Armenia announced on July 23 that its troops were training with Russian air-defense commanders and troops to improve responses to possible threats from unmanned aerial vehicles. By all accounts, such aircraft have played a conspicuous role in the current conflict.
On the other side of the border, Azerbaijan conducted nearly two weeks of joint military exercises alongside Turkish troops. They included air and air-defense forces as well as armored vehicles and heavy artillery. The Jamestown Foundation's Vasif Huseynov called them "the largest of its [sic] kind in the recent history of military cooperation between the two countries."
Armenian Defense Minister David Tonoyan called the Turkish-Azerbaijani drills "destabilizing."
Aliyev's Challenge To Moscow
Moscow, a traditional Armenian ally, has sought to exert greater influence in Yerevan since Armenia's bloodless "revolution" two years ago.
Armenia hosts a Russian military base near Gyumri in northwestern Armenia near the Turkish and Georgian borders. It is also a member of the Russia-led Collective Security Treaty Organization (CSTO) and the Eurasian Economic Union (EEU).
Armenia also enjoys Russian security guarantees.
But recent cargo shipments to Armenia after the July violence piqued Aliyev's public anger.
In August, the Azerbaijani president was said to have asked Russian President Vladimir Putin about reports of large shipments of military supplies that began on or around July 17.
The reports have not been confirmed.
But Aliyev reportedly suggested there had been an acceleration of such supplies -- some 400 tons since the July fighting -- and he said they "caused concern and serious questions in Azerbaijani society," according to his press service. He argued that Armenia had intended to draw "third parties" into the conflict and asked Putin to clarify the situation.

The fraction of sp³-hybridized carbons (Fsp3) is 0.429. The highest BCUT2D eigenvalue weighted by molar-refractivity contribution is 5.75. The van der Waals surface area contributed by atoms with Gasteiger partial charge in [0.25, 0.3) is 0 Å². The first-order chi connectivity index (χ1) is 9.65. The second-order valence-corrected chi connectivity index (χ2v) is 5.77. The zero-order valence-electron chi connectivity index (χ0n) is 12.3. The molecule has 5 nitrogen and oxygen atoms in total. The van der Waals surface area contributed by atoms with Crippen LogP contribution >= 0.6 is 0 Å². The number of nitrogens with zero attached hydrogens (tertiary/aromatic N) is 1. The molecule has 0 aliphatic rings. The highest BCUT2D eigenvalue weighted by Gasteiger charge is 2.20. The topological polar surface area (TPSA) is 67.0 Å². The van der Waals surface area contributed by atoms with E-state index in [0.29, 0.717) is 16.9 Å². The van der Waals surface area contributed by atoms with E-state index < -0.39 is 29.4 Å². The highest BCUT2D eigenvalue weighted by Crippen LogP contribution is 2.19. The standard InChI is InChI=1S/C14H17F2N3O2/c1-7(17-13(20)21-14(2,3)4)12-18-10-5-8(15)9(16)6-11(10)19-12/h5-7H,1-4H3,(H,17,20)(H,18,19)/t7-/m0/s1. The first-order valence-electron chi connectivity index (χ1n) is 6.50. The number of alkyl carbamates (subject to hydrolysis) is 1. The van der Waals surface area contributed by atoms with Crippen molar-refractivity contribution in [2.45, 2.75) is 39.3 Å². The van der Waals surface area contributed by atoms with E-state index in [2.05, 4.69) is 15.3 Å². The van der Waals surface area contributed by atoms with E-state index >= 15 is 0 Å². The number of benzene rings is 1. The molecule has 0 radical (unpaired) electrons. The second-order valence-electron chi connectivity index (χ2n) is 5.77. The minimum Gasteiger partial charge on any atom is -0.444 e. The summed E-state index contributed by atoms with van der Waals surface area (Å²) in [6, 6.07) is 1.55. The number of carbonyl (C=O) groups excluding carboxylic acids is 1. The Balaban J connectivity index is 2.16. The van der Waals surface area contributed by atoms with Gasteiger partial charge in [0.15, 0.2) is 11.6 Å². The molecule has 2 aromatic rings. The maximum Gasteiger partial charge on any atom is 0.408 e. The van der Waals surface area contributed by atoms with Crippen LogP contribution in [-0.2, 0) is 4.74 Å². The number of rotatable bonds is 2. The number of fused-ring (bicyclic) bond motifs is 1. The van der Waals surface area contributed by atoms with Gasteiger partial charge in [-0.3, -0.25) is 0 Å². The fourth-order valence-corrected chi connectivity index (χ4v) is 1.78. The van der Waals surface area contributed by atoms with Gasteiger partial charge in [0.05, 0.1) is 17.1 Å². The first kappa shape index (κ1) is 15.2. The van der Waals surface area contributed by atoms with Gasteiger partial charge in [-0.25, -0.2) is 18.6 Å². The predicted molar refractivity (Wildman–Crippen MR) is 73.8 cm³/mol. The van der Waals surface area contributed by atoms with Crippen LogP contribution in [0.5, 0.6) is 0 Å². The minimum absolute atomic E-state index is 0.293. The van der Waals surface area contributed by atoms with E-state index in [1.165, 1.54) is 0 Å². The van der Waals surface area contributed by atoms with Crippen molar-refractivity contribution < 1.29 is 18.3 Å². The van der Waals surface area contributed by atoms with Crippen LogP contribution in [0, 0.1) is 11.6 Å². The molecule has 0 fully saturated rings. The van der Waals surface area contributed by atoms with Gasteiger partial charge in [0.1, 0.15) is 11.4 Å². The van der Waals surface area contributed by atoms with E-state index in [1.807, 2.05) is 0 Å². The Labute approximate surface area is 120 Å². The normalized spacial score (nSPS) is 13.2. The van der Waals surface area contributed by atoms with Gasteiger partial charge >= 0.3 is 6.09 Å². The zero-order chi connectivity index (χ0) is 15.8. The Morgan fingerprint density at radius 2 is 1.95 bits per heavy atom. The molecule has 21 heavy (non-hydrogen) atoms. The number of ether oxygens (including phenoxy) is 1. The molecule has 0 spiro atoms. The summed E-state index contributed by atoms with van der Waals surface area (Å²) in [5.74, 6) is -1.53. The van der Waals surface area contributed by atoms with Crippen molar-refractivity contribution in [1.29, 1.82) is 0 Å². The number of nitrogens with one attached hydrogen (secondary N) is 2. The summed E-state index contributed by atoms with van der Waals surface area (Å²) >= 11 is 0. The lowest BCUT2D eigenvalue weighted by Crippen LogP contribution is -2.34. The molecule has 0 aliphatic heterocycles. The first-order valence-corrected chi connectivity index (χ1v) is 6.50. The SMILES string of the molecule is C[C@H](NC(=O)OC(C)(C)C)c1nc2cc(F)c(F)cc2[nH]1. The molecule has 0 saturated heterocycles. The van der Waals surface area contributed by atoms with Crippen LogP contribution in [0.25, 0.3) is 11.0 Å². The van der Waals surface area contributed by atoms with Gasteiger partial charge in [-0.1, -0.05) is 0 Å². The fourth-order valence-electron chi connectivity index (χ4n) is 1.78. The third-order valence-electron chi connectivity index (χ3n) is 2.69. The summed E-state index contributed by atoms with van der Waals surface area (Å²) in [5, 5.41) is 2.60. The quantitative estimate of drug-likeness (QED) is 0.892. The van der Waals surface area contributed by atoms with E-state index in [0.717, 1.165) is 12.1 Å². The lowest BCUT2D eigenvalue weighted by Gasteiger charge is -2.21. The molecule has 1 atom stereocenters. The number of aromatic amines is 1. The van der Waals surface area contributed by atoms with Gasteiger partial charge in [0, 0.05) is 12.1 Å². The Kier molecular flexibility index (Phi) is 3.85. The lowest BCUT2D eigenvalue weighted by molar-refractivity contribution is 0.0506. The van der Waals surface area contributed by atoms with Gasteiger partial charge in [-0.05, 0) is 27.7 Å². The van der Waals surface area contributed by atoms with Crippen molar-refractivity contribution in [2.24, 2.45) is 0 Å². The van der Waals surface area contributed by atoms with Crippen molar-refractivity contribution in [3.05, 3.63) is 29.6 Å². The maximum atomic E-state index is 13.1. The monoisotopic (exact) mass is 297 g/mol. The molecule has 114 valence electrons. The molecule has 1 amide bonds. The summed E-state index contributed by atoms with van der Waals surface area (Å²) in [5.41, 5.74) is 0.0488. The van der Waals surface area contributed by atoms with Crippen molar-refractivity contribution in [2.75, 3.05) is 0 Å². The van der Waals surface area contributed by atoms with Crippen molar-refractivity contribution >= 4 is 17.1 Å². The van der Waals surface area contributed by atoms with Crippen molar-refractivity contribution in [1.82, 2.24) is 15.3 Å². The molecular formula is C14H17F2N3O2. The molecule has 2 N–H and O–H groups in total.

Pashinian Changes Tone In Stepanakert
Armenian Prime Minister Nikol Pashinian took a more defiant tone with respect to Nagorno-Karabakh during a visit to the region in early August.
"Artsakh is Armenia, and that's it," he told a crowd of ethnic Armenians in the de facto capital, Stepanakert, invoking the name for Nagorno-Karabakh that Armenians chose in a 2017 referendum that is not recognized by the international community.
It appeared to signal a pivot by Pashinian from an arm's length relationship with the territory to an embrace of a region whose leadership had deep ties to the very officials that Pashinian's bloodless revolution had unseated two years before.
It also vastly overstepped lines contained in the 1994 cease-fire that is the starting point for talks within the OSCE Minsk Group format.
The speech immediately evoked anger in Azerbaijan, and was described by a media outlet with purported ties to Azerbaijan's security services as a more "radical and intransigent" position.
Then, in the middle of September, the de facto leader of Nagorno-Karabakh, Arayik Aratiunian, pledged to move the seat of the occupied territory's government from Stepanakert to Shusha, a Soviet-era mountain resort that was a stronghold of Armenian life in medieval times.
At the UN General Assembly last week, Turkish President Recep Tayyip Erdogan accused Armenia of being "the biggest obstacle to lasting peace and stability in the South Caucasus."
He said its lingering conflict with Turkish ally Azerbaijan over Nagorno-Karabakh should be resolved in line with Azerbaijan's territorial integrity and sovereignty.
AFP this week quoted Jean Radvanyi, an academic specializing in post-Soviet geopolitics, as saying Turkey's support for Baku fit into a nationalism-fueled "historic project" to create a union of Turkic peoples. "It's also a way to show Turkey is a growing regional power that is capable of intervening in many theaters of war," he said.